1) Believe in Jesus who have paid for my sins completely. I no longer need to defend myself. No need to seek my own justification. Jesus is my justification. God declared I am forgiven. True, I am a liar, deserving eternal hell. Also true, that I am blameless in God's eyes, accepted into the blissful heaven where He reigns.
2) Resolved to be satisfied with what God says about me, rather than what people say about me. How long shall I go on fearing men, rather than God?
3) Resolved to speak truth only, the whole truth, and nothing but the truth, all the time. Even in a situation where I *might* be able to escape a penalty by telling a half-truth, I must speak the truth. (In my recent experience, when the PO asked me when I had the P plates on, I should have said: "I do not know. I just assumed they were on, because I don't recall taking them off.", instead of squirming out, "... yesterday...?")
4) Resolved to keep to the law of the land to my best ability. It does not honour Jesus to break the law of this land.
5) Resolved to apply the gospel again and again to my own heart, knowing that it is both the sharpest sword to pierce my dull conscience as well as the most soothing balm to my hurting soul.

Also, from The Critical Question for Our Generation:
Ray Ortlund: “The worst this life can shove down our throats, but with the nearness of Jesus, is heaven on earth. The best this life can give, but without Jesus, is a living hell.”

I agree. And this whole event for the past few days, as much as my heart is still sore and grieving, has forced me to rely on Jesus more and for that I am grateful to God. It is His grace that I received this fine. It is His grace in my life that the PO stated the obvious that I am a liar. It is His grace that I continued to seek comfort from God. It is His grace that I can now say that it is His grace. It is all Him. I can boast in none but Jesus.

For those close to me, I ask for your prayers that I may be restored to peace and joy in Jesus.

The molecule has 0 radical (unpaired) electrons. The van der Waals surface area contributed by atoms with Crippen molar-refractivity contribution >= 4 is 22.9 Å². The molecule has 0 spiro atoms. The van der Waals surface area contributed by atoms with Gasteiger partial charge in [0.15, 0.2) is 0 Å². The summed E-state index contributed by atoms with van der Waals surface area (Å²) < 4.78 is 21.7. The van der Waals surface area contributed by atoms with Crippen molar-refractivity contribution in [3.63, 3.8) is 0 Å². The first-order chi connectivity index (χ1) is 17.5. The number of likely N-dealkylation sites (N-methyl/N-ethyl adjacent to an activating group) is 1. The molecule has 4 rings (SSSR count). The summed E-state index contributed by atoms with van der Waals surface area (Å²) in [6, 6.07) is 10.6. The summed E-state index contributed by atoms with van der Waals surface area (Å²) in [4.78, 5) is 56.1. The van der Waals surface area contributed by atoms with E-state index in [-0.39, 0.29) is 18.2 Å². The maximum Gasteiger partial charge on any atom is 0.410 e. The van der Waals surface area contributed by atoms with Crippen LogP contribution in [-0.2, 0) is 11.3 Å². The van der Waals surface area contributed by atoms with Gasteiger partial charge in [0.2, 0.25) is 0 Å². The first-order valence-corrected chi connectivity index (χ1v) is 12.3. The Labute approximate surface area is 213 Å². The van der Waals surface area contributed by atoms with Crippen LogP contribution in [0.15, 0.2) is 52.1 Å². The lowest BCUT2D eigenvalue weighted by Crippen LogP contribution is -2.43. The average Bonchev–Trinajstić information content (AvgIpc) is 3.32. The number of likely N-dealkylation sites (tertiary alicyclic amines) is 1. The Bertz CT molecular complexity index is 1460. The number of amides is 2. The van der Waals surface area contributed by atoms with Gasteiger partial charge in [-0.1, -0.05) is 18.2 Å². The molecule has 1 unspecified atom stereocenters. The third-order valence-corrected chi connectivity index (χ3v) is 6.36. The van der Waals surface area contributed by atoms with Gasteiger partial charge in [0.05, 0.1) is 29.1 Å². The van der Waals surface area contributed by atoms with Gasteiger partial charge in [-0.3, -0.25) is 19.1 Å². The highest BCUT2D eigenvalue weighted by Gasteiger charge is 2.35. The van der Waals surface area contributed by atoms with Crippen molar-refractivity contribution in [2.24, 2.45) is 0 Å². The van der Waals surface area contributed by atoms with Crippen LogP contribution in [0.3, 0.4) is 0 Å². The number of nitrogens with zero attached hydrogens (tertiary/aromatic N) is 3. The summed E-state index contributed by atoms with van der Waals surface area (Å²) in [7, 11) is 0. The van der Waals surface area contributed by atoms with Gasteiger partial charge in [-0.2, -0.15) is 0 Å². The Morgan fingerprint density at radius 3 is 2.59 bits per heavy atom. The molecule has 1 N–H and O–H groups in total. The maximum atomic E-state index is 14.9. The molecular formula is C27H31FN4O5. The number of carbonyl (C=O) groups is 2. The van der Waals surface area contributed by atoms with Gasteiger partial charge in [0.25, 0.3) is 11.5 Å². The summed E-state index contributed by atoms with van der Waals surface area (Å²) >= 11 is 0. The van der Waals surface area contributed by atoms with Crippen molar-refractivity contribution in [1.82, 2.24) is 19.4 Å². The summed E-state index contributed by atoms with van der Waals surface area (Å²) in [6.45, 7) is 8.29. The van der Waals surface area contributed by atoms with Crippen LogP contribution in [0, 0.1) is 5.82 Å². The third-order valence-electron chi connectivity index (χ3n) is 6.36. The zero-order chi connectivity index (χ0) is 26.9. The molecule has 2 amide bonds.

Tuesday, 2 August 2011

A young boy, political opinions, and Christianity

Charlie, an 11 year old from Sydney, has written an articulate opinion piece, and it was published by SMH yesterday.
As soon as saw it, I knew it would become popular, nay, semi-sensational, and apparently it did, mostly because anti-Christian people naturally love hearing arguments against Christian activities. It almost doesn't matter whether it is a strong, persuasive argument or not, as long as it is against Christianity, or more accurately, their understanding of Christianity.
Anyway, the opinion itself was very well written, I thought, for an 11 year old.
But, I would make a couple of comments about the following in particular:

By all means, Mr Nile, you go out and be as Christian as you want; I respect that entirely. But that does not give you and your supporters the right to attempt to shape a future generation of adults in your mould – that is a religious conservative.

Firstly, you seem to have a naive view of political engagement. Anyone and everyone who comes into a political arena brings his own beliefs. A Christian brings his Christian beliefs and they form their opinions. A muslim is influenced by his beliefs. An atheist brings his atheistic beliefs (that is, there is no God) into his political opinions, and I'm sure he tries to argue his case in hope that his policies will bring good to the people and the nation. Not only this is inevitable, it must be this way. You try to separate a person's beliefs and his opinions, you get hypocritical opinions. You will never get a genuine voice anywhere, unless you allow people to live, act, speak from their beliefs. No doubt, the pervasive naivety about the separation of church and state contributed to your error.

Secondly, if you are simply opposing Fred Nile's opinions and his political influence, whatever your motivation, that's fine. Let me repeat that. I'm a Christian, and I support Fred Nile in some of his political opinions, but I will not stop you from opposing him, whatever your motivation. But there is difference between opposing a political influence and attacking someone's right to a political influence. If you are hoping that he should not be allowed to voice his opinions and exercise his political power that he has, then you are only asking for trouble. You are denying his right to a political activity. Ever heard of freedom of speech? You know what you get when you deny others' freedom of speech? Totalitarian society.

Charlie, you wrote very well, and I believe you have a talented mind. In time, you will be able to understand and articulate issues and opinions even better than this. Keep yourself humble, and keep learning. You have a great potential, and I don't say this to many people.

For the SMH editors and readers who had to rely on this article to express your thoughts, I don't have much commendation for you. Not because it's from an 11 year old (I have a great respect for young minds, you only need to be aware of just a little bit of history to realise the amazing capacity and potential of young minds), but because it's not very strong and articulate as you think. You are only betraying yourselves when you get so excited about this piece. You only exposed your own ignorance on the fundamentals of the democratic society of Australia which comes from a rich Christian heritage.